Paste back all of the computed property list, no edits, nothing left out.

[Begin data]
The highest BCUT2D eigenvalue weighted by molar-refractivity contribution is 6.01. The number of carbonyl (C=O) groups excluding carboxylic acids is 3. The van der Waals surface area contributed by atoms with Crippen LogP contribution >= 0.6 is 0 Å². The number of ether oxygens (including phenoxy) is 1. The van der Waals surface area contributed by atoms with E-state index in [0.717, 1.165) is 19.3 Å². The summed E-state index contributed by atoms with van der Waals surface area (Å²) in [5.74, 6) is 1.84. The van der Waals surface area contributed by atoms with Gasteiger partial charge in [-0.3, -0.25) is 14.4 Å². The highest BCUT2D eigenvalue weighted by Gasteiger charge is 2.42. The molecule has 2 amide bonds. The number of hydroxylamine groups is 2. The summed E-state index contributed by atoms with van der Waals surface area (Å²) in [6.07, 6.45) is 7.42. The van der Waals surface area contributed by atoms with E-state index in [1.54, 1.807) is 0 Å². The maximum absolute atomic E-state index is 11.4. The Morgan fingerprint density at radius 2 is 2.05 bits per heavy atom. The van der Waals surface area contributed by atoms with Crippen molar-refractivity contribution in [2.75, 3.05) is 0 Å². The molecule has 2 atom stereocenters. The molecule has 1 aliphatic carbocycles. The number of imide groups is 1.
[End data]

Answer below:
The highest BCUT2D eigenvalue weighted by molar-refractivity contribution is 6.01. The number of carbonyl (C=O) groups excluding carboxylic acids is 3. The van der Waals surface area contributed by atoms with Crippen LogP contribution >= 0.6 is 0 Å². The number of ether oxygens (including phenoxy) is 1. The van der Waals surface area contributed by atoms with E-state index in [0.717, 1.165) is 19.3 Å². The summed E-state index contributed by atoms with van der Waals surface area (Å²) in [5.74, 6) is 1.84. The van der Waals surface area contributed by atoms with Gasteiger partial charge in [-0.3, -0.25) is 14.4 Å². The highest BCUT2D eigenvalue weighted by Gasteiger charge is 2.42. The molecule has 2 amide bonds. The number of hydroxylamine groups is 2. The summed E-state index contributed by atoms with van der Waals surface area (Å²) in [6.07, 6.45) is 7.42. The van der Waals surface area contributed by atoms with E-state index in [1.54, 1.807) is 0 Å². The maximum absolute atomic E-state index is 11.4. The Morgan fingerprint density at radius 2 is 2.05 bits per heavy atom. The van der Waals surface area contributed by atoms with Crippen molar-refractivity contribution in [2.75, 3.05) is 0 Å². The molecule has 2 atom stereocenters. The molecule has 1 aliphatic carbocycles. The number of imide groups is 1.